Aside from that 10.9 is mostly another pleasant recovery release from the 10.7 disaster. 10.7 was truly Apple's Vista. 10.8 made things usable again, and 10.9 continues mostly on that path.


     


    I guess I was one of the rare folk who didn't have any troubles with 10.7. It certainly didn't exhibit any of the suck that Vista did. Not in my experience.





     


    The issue with 10.7 was the UI, the worst blunders were fixed in 10.8, e.g. the idiocy of grouping and stacking windows on a per application basis, which is non-sensical. If I work on three projects, each on a different screen, each maybe using a bunch of web pages for research, a text document for reporting and spreadsheet for crunching numbers, while having a web page with YouTube open on another screen, etc. then I want to see all the windows associated with a particular project (space), not all the windows associated with a particular app. In 10.7 the various app windows were so tightly stacked, that it was useless.


    In 10.8 the "Group windows by application" setting was added to the Mission Control preferences, which one now can thankfully turn off, making the UI somewhat usable again. Similarly, OS X Server was a joke in 10.7, now it's slowly regaining some of the functionality that was axed in the transition from 10.6 to 10.7, etc.


     


    The issue is, that Apple tries to turn OS X into another iOS, but if I wanted to use iOS, I'd be using iOS and not OS X. The reason I use OS X is because iOS is crippled, and I don't need ANY step that makes OS X more like iOS, if I need anything, then it's something that makes iOS more like OS X.


     







    A few notable exceptions though: XCode is dumbed down (e.g. no indication on where supplemental material is installed and iBook's media management is lazy and retarded compared to what iTunes does: a total downgrade on how your books and PDFs are managed.)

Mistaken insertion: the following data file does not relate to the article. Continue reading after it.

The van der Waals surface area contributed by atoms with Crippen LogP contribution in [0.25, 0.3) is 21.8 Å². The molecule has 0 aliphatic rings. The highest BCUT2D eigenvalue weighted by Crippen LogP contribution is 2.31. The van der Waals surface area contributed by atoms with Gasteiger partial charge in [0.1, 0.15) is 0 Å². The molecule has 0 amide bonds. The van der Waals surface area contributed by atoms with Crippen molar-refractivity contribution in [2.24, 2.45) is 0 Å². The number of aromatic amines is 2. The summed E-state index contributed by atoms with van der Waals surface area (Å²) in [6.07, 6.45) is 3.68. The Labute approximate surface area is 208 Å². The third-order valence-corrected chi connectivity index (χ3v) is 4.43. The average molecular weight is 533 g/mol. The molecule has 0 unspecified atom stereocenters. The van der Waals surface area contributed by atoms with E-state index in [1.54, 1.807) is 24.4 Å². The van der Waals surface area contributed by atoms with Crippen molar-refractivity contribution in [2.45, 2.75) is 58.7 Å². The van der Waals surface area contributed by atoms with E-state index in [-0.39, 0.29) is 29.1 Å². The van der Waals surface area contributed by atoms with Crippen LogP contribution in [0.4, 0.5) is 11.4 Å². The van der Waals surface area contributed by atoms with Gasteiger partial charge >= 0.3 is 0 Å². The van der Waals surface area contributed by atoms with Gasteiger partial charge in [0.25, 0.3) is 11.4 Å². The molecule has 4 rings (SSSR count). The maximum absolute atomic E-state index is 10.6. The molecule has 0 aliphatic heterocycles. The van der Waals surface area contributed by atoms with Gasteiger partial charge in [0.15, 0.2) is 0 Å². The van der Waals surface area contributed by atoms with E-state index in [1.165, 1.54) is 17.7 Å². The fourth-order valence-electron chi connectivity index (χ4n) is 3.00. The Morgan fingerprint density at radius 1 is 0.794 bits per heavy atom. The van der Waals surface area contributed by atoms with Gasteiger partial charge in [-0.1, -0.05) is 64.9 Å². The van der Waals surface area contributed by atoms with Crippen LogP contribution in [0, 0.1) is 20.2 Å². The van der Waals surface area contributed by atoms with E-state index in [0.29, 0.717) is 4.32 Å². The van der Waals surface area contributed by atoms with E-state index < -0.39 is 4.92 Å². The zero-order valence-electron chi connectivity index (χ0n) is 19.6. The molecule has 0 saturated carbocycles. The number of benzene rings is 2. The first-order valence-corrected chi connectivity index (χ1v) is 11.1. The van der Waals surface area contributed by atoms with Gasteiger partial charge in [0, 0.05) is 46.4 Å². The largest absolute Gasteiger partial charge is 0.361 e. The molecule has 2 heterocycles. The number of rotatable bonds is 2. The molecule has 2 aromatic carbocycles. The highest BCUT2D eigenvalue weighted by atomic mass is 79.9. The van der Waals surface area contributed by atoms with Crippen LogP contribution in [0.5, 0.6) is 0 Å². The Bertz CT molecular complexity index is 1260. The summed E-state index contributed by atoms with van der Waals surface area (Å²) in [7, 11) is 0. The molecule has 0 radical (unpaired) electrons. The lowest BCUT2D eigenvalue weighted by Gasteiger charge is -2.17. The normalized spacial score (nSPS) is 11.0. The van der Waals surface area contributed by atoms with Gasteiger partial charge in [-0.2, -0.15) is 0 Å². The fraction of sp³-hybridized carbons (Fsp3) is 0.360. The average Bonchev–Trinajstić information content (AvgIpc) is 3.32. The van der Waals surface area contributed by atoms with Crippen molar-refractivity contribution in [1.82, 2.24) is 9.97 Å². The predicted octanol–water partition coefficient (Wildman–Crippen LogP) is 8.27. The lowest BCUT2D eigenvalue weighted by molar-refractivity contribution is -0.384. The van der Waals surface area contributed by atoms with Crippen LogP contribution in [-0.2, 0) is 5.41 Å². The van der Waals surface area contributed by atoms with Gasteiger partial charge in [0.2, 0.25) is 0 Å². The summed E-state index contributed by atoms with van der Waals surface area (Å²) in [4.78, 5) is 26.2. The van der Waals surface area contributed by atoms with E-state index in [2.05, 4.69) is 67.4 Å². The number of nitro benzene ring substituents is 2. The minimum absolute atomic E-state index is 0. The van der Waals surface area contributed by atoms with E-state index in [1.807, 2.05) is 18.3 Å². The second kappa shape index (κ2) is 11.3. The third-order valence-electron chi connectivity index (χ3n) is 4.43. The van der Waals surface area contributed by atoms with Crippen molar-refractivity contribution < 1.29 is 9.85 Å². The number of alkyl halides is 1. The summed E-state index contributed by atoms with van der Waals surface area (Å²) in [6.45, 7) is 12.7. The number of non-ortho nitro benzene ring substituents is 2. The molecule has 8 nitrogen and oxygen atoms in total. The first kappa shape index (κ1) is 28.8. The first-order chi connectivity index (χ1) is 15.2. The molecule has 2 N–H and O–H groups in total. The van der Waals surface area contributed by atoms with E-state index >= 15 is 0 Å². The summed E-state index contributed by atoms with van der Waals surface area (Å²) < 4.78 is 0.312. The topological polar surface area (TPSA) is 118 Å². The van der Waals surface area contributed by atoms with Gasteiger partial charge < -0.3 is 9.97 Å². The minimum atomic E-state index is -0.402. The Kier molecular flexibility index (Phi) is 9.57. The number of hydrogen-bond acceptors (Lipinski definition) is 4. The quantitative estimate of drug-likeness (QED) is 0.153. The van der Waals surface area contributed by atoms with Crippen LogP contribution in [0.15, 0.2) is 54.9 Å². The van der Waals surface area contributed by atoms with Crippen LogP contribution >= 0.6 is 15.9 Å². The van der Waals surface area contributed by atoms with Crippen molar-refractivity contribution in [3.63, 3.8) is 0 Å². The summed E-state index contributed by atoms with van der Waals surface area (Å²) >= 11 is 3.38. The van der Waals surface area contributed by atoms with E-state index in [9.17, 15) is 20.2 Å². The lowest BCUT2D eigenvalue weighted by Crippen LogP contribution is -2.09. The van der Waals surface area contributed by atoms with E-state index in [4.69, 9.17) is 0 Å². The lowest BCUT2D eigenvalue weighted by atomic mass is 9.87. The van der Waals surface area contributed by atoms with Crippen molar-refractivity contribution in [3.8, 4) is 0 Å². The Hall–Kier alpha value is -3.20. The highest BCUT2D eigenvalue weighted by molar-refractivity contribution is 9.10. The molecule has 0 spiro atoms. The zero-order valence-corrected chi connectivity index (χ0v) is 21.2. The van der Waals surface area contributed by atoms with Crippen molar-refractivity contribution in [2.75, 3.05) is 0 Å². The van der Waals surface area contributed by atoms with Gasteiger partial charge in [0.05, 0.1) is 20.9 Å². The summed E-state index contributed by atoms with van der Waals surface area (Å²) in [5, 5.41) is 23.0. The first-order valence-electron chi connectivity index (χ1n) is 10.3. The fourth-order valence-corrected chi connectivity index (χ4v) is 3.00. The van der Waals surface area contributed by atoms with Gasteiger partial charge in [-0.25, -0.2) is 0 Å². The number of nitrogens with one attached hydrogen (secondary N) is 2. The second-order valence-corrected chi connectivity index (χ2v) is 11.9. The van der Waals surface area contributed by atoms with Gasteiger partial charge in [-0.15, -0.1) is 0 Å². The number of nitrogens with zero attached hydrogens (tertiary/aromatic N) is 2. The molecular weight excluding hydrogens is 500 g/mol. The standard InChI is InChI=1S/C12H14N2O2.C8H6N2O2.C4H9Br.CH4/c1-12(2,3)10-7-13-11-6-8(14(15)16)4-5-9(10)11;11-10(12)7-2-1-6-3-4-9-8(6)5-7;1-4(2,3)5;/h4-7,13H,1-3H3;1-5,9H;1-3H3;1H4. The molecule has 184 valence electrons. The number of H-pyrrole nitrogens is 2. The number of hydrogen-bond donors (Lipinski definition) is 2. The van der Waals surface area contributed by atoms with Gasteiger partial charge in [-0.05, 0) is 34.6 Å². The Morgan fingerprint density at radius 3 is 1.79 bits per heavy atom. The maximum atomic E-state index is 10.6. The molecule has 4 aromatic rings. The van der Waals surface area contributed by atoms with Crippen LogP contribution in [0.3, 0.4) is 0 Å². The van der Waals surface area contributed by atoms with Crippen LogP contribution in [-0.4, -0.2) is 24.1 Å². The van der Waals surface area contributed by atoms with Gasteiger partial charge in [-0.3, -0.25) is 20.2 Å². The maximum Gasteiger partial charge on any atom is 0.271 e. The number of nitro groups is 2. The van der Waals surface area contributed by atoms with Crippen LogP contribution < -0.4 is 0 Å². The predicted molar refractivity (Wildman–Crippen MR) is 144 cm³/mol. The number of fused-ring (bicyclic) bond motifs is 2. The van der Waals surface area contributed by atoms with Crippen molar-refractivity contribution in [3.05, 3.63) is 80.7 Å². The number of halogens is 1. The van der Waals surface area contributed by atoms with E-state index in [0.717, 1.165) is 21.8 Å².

I've found iBooks to be both promising and unusable. It's great with my non-DRM content (in fact I find it more useful in some ways than the Kindle ecosystem as all of the PDFs and non-DRM books I've ever opened in iBooks in my iOS devices automatically showed up in iBooks - with my Kindle I've had to manually add any content I didn't specifically purchase from Amazon [or send to my device via my Kindle email address] to my Kindle device and my Kindle apps), but with the few books I purchased from Apple I get the dreaded "The Apple ID you're currently using doesn't match the one that was used to purchase this book." It may be because my iCloud ID is different than my Apple ID. I haven't found a way to sign out of iBooks unless it's tied to what I'm signed in to for iTunes. Also, with iTunes you can Get Info on media to find out which account it's tied to (handy when I have a US iTunes account and a Japan iTunes account), or if you try to play protected content in iTunes you're asked to authenticate and authorize under the account the media is tied to. With iBooks there does not appear to be any way to find out which account content is tied to. There is no Get Info (maybe this will come), and I do not seem to have an option to authorize iBooks after the initial launch. Perhaps there's a plist file out there I can delete...


     





     


    Exactly, the things are some of the issues I was talking about. None of these were issues while iTunes managed the iBooks content for iOS devices, and there was no reason for iBooks to dumb down and castrate the media management as compared what iTunes did. I fear that the same crippled media management will rear its ugly face in a future version of iTunes, because otherwise it's not clear to me why the iBooks programmers didn't just start out with the iTunes code, cut out all the parts they didn't need, and add the book reading parts to it. That way, they could have saved themselves all the head aches of reinventing any sort of media management in the first place. So assuming these programmer weren't even more stupid than lazy (which truly is a sin), then one can only guess that iBooks is the start of a new code base for media management that will end up being adopted by iTunes. Good riddance!